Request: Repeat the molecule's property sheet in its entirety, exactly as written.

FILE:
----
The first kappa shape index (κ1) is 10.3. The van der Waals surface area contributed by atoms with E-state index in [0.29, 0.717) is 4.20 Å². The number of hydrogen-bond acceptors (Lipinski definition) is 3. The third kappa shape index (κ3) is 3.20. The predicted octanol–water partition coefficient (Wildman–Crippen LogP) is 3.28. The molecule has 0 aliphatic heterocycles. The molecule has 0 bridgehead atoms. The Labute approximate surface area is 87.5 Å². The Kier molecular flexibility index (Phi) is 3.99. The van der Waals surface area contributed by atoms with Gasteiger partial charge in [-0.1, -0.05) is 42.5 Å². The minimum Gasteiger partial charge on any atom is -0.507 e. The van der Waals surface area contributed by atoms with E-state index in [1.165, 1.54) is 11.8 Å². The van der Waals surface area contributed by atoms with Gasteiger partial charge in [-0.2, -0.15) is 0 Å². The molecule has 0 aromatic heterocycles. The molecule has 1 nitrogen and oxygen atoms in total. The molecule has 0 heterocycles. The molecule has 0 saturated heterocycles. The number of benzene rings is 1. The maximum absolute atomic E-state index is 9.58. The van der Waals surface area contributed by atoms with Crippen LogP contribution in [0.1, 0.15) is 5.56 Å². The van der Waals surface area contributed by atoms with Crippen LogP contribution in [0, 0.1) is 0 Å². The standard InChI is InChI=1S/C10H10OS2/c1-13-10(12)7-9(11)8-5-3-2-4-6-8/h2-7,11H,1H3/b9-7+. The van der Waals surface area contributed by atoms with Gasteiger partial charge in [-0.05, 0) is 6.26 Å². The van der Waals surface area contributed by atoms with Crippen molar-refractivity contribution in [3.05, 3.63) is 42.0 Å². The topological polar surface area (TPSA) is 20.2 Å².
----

The first kappa shape index (κ1) is 10.3. The van der Waals surface area contributed by atoms with E-state index in [0.29, 0.717) is 4.20 Å². The number of hydrogen-bond acceptors (Lipinski definition) is 3. The third kappa shape index (κ3) is 3.20. The predicted octanol–water partition coefficient (Wildman–Crippen LogP) is 3.28. The molecule has 0 aliphatic heterocycles. The molecule has 0 bridgehead atoms. The Labute approximate surface area is 87.5 Å². The Kier molecular flexibility index (Phi) is 3.99. The van der Waals surface area contributed by atoms with Gasteiger partial charge in [-0.1, -0.05) is 42.5 Å². The minimum Gasteiger partial charge on any atom is -0.507 e. The van der Waals surface area contributed by atoms with E-state index in [1.165, 1.54) is 11.8 Å². The van der Waals surface area contributed by atoms with Gasteiger partial charge in [-0.2, -0.15) is 0 Å². The molecule has 0 aromatic heterocycles. The molecule has 1 nitrogen and oxygen atoms in total. The molecule has 0 heterocycles. The molecule has 0 saturated heterocycles. The number of benzene rings is 1. The maximum absolute atomic E-state index is 9.58. The van der Waals surface area contributed by atoms with Crippen LogP contribution in [0.1, 0.15) is 5.56 Å². The van der Waals surface area contributed by atoms with Crippen LogP contribution in [0, 0.1) is 0 Å². The standard InChI is InChI=1S/C10H10OS2/c1-13-10(12)7-9(11)8-5-3-2-4-6-8/h2-7,11H,1H3/b9-7+. The van der Waals surface area contributed by atoms with Gasteiger partial charge in [-0.05, 0) is 6.26 Å². The van der Waals surface area contributed by atoms with Crippen molar-refractivity contribution in [3.05, 3.63) is 42.0 Å². The topological polar surface area (TPSA) is 20.2 Å².